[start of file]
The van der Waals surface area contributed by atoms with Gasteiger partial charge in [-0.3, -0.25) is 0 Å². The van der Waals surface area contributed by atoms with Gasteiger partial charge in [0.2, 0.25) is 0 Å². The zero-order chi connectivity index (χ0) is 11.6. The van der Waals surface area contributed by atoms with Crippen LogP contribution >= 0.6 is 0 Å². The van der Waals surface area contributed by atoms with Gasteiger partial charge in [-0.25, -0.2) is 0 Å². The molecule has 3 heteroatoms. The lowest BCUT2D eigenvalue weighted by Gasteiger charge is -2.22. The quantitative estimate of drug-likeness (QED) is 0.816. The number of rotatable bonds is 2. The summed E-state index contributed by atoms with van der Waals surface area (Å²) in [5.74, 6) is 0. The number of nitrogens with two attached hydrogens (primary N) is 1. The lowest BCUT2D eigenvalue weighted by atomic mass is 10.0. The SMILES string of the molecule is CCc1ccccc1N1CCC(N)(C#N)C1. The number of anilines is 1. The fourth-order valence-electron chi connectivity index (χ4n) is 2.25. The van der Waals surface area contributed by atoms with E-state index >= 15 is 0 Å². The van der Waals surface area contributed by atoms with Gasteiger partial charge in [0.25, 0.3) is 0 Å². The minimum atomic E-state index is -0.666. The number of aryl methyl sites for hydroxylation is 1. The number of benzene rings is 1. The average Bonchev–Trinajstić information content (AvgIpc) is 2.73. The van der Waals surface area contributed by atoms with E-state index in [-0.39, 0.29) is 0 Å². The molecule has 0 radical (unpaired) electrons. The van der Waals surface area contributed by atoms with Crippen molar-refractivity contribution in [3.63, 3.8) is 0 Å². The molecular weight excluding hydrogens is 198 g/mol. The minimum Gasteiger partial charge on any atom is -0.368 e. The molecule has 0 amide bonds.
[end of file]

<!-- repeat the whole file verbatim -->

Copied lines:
The van der Waals surface area contributed by atoms with Gasteiger partial charge in [-0.3, -0.25) is 0 Å². The van der Waals surface area contributed by atoms with Gasteiger partial charge in [0.2, 0.25) is 0 Å². The zero-order chi connectivity index (χ0) is 11.6. The van der Waals surface area contributed by atoms with Crippen LogP contribution >= 0.6 is 0 Å². The van der Waals surface area contributed by atoms with Gasteiger partial charge in [-0.25, -0.2) is 0 Å². The molecule has 3 heteroatoms. The lowest BCUT2D eigenvalue weighted by Gasteiger charge is -2.22. The quantitative estimate of drug-likeness (QED) is 0.816. The number of rotatable bonds is 2. The summed E-state index contributed by atoms with van der Waals surface area (Å²) in [5.74, 6) is 0. The number of nitrogens with two attached hydrogens (primary N) is 1. The lowest BCUT2D eigenvalue weighted by atomic mass is 10.0. The SMILES string of the molecule is CCc1ccccc1N1CCC(N)(C#N)C1. The number of anilines is 1. The fourth-order valence-electron chi connectivity index (χ4n) is 2.25. The van der Waals surface area contributed by atoms with E-state index >= 15 is 0 Å². The van der Waals surface area contributed by atoms with Gasteiger partial charge in [0.25, 0.3) is 0 Å². The minimum atomic E-state index is -0.666. The number of aryl methyl sites for hydroxylation is 1. The number of benzene rings is 1. The average Bonchev–Trinajstić information content (AvgIpc) is 2.73. The van der Waals surface area contributed by atoms with E-state index in [-0.39, 0.29) is 0 Å². The molecule has 0 radical (unpaired) electrons. The van der Waals surface area contributed by atoms with Crippen molar-refractivity contribution in [3.63, 3.8) is 0 Å². The molecular weight excluding hydrogens is 198 g/mol. The minimum Gasteiger partial charge on any atom is -0.368 e. The molecule has 0 amide bonds.